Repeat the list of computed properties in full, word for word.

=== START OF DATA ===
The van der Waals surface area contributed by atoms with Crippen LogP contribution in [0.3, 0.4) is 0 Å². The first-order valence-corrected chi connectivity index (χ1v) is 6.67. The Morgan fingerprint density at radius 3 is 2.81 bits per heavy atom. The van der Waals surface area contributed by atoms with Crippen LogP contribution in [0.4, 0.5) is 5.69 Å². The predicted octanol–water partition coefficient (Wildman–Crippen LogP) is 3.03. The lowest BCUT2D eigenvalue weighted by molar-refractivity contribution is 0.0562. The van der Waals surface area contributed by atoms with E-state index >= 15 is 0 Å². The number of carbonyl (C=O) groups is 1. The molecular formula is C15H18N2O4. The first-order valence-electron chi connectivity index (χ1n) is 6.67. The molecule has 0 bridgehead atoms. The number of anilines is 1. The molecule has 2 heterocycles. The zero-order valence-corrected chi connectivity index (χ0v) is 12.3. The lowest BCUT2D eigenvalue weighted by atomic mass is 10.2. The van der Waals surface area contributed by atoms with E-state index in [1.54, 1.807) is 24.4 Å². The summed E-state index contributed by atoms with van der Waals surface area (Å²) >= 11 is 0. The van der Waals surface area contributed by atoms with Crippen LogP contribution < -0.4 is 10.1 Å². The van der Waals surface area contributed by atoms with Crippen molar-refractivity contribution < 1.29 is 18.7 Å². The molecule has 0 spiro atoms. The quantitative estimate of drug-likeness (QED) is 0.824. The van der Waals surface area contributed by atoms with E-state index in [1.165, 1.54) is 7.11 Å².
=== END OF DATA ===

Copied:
The van der Waals surface area contributed by atoms with Crippen LogP contribution in [0.3, 0.4) is 0 Å². The first-order valence-corrected chi connectivity index (χ1v) is 6.67. The Morgan fingerprint density at radius 3 is 2.81 bits per heavy atom. The van der Waals surface area contributed by atoms with Crippen LogP contribution in [0.4, 0.5) is 5.69 Å². The predicted octanol–water partition coefficient (Wildman–Crippen LogP) is 3.03. The lowest BCUT2D eigenvalue weighted by molar-refractivity contribution is 0.0562. The van der Waals surface area contributed by atoms with E-state index >= 15 is 0 Å². The number of carbonyl (C=O) groups is 1. The molecular formula is C15H18N2O4. The first-order valence-electron chi connectivity index (χ1n) is 6.67. The molecule has 0 bridgehead atoms. The number of anilines is 1. The molecule has 2 heterocycles. The zero-order valence-corrected chi connectivity index (χ0v) is 12.3. The lowest BCUT2D eigenvalue weighted by atomic mass is 10.2. The van der Waals surface area contributed by atoms with E-state index in [1.54, 1.807) is 24.4 Å². The summed E-state index contributed by atoms with van der Waals surface area (Å²) >= 11 is 0. The van der Waals surface area contributed by atoms with Crippen LogP contribution < -0.4 is 10.1 Å². The van der Waals surface area contributed by atoms with Crippen molar-refractivity contribution < 1.29 is 18.7 Å². The molecule has 0 spiro atoms. The quantitative estimate of drug-likeness (QED) is 0.824. The van der Waals surface area contributed by atoms with E-state index in [1.165, 1.54) is 7.11 Å².